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Round cairn 780m south west of Offerton House

List Entry Summary

This monument is scheduled under the Ancient Monuments and Archaeological Areas Act 1979 as amended as it appears to the Secretary of State to be of national importance. This entry is a copy, the original is held by the Department for Culture, Media and Sport.

Name: Round cairn 780m south west of Offerton House

List entry Number: 1016624

Location

The monument may lie within the boundary of more than one authority.

County: Derbyshire

District: Derbyshire Dales

District Type: District Authority

Parish: Offerton

National Park: PEAK DISTRICT

Grade: Not applicable to this List entry.

Date first scheduled: 10-May-1963

Date of most recent amendment: 16-Apr-1999

Legacy System Information

The contents of this record have been generated from a legacy data system.

Legacy System: RSM

UID: 31246

Asset Groupings

This list entry does not comprise part of an Asset Grouping. Asset Groupings are not part of the official record but are added later for information.

List entry Description

Summary of Monument

Legacy Record - This information may be included in the List Entry Details.

Reasons for Designation

The East Moors in Derbyshire includes all the gritstone moors east of the River Derwent. It covers an area of 105 sq km, of which around 63% is open moorland and 37% is enclosed. As a result of recent and on-going archaeological survey, the East Moors area is becoming one of the best recorded upland areas in England. On the enclosed land the archaeological remains are fragmentary, but survive sufficiently well to show that early human activity extended beyond the confines of the open moors. On the open moors there is significant and well-articulated evidence over extensive areas for human exploitation of the gritstone uplands from the Neolithic to the post-medieval periods. Bronze Age activity accounts for the most intensive use of the moorlands. Evidence for it includes some of the largest and best preserved field systems and cairnfields in northern England as well settlement sites, numerous burial monuments, stone circles and other ceremonial remains which, together, provide a detailed insight into life in the Bronze Age. Also of importance is the well preserved and often visible relationship between the remains of earlier and later periods since this provides an insight into successive changes in land use through time. A large number of the prehistoric sites on the moors, because of their rarity in a national context, excellent state of preservation and inter-connections, will be identified as nationally important.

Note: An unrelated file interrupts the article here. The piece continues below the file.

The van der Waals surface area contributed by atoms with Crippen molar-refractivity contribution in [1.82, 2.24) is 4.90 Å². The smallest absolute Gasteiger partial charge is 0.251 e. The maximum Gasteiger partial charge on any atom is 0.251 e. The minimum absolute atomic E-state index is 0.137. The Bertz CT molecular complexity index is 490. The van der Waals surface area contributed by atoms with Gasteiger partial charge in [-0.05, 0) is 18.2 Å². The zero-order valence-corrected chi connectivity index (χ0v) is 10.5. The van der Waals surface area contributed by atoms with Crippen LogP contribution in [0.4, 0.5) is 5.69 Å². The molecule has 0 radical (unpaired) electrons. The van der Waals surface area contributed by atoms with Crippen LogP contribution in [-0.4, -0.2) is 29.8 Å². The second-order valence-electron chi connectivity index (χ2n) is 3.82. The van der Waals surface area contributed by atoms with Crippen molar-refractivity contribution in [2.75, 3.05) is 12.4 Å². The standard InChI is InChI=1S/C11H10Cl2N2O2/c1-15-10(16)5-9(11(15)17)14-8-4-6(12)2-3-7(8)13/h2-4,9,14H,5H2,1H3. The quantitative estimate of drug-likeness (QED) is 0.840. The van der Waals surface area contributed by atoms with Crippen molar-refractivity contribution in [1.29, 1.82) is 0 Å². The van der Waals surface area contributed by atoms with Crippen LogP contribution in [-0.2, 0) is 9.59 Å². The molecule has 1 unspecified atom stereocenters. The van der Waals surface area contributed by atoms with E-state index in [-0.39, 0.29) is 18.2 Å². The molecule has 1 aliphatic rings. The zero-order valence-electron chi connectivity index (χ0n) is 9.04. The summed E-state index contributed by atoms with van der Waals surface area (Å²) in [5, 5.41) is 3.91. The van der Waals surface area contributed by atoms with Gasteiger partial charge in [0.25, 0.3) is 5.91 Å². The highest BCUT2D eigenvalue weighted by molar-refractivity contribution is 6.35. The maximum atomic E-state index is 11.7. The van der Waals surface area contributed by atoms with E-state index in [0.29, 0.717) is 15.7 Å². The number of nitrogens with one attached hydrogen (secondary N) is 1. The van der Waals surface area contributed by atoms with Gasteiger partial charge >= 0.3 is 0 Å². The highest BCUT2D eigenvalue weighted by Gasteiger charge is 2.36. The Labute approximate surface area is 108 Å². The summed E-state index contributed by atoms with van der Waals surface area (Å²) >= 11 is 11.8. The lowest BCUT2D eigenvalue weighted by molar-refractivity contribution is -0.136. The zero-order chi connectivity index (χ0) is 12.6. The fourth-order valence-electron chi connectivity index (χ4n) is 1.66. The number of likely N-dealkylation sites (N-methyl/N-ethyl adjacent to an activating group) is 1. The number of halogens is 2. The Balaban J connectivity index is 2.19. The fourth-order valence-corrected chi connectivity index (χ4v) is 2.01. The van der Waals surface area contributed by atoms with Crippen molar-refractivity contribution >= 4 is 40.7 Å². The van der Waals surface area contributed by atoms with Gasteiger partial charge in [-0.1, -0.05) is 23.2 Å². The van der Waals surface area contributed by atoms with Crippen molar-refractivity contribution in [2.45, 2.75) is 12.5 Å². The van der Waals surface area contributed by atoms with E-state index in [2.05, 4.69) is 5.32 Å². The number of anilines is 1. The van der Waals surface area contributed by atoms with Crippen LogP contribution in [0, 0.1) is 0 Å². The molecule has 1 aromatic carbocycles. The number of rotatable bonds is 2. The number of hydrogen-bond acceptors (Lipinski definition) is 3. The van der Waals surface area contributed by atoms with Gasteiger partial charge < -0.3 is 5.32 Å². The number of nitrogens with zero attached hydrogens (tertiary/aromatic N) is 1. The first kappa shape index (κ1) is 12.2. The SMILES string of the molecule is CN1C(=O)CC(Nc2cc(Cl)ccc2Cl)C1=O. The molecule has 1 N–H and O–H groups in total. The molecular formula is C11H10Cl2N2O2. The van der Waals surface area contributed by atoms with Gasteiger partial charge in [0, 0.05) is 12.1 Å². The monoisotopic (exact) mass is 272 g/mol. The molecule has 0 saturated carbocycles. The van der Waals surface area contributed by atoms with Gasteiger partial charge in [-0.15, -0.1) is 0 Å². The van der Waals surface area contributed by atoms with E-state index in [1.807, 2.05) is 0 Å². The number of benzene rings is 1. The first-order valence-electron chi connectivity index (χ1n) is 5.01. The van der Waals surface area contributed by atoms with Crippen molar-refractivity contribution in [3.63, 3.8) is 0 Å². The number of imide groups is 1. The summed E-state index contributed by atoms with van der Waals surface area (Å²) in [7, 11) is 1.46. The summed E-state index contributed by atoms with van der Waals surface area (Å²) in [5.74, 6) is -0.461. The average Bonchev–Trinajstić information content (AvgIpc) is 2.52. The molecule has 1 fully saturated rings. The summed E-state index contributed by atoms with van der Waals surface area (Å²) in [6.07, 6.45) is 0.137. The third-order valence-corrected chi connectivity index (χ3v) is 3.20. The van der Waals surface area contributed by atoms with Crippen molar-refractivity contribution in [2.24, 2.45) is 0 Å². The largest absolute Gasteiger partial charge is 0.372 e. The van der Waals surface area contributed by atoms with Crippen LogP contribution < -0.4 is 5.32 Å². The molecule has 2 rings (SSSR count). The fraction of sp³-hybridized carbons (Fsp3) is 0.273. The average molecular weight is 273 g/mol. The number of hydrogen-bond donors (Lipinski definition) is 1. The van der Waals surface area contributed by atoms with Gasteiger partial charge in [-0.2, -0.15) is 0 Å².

Round cairns are prehistoric funerary monuments dating to the Bronze Age (c.2,000-700 BC). They were constructed as stone mounds covering single or multiple burials. These burials may be placed within the mound in stone-lined compartment called cists. They are a relatively common feature of the uplands and are the stone equivalents of the earthen round barrows of the lowlands. Their considerable variation in form and longevity as a monument type provide important information on the diversity of beliefs and social organisation amongst prehistoric communities. They are particularly representative of their period and a substantial proportion of surviving examples are considered worthy of protection. The round cairn 780m south west of Offerton House, although robbed of some stone, will retain undisturbed buried remains. Its complex structure, including evidence for a drystone kerb and platform extension, is unusual and important to our understanding of Bronze Age funerary monuments.

History

Legacy Record - This information may be included in the List Entry Details.

Details

The monument includes a cairn situated on gently shelving moorland. It measures 13m by 11m and stands approximately 1m high. The centre of the cairn has been robbed of stone and there is evidence for an encircling drystone kerb. A low platform extends from the cairn to the south east measuring 6m by 3.5m. The cairn is interpreted as a Bronze Age burial cairn and is situated close to evidence for contemporary settlement and agriculture.

MAP EXTRACT The site of the monument is shown on the attached map extract. It includes a 2 metre boundary around the archaeological features, considered to be essential for the monument's support and preservation.

Selected Sources

Books and journals
Barnatt, J W, 'Derbyshire Archaeological Journal' in Bronze Age Remains on the East Moors of the Peak District, , Vol. 106, (1986)
Other
Barnatt, J W, Peak District Barrow Survey, 1989, unpublished survey

National Grid Reference: SK 20678 80625

Map

Map
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This copy shows the entry on 15-Aug-2018 at 03:23:37.

End of official listing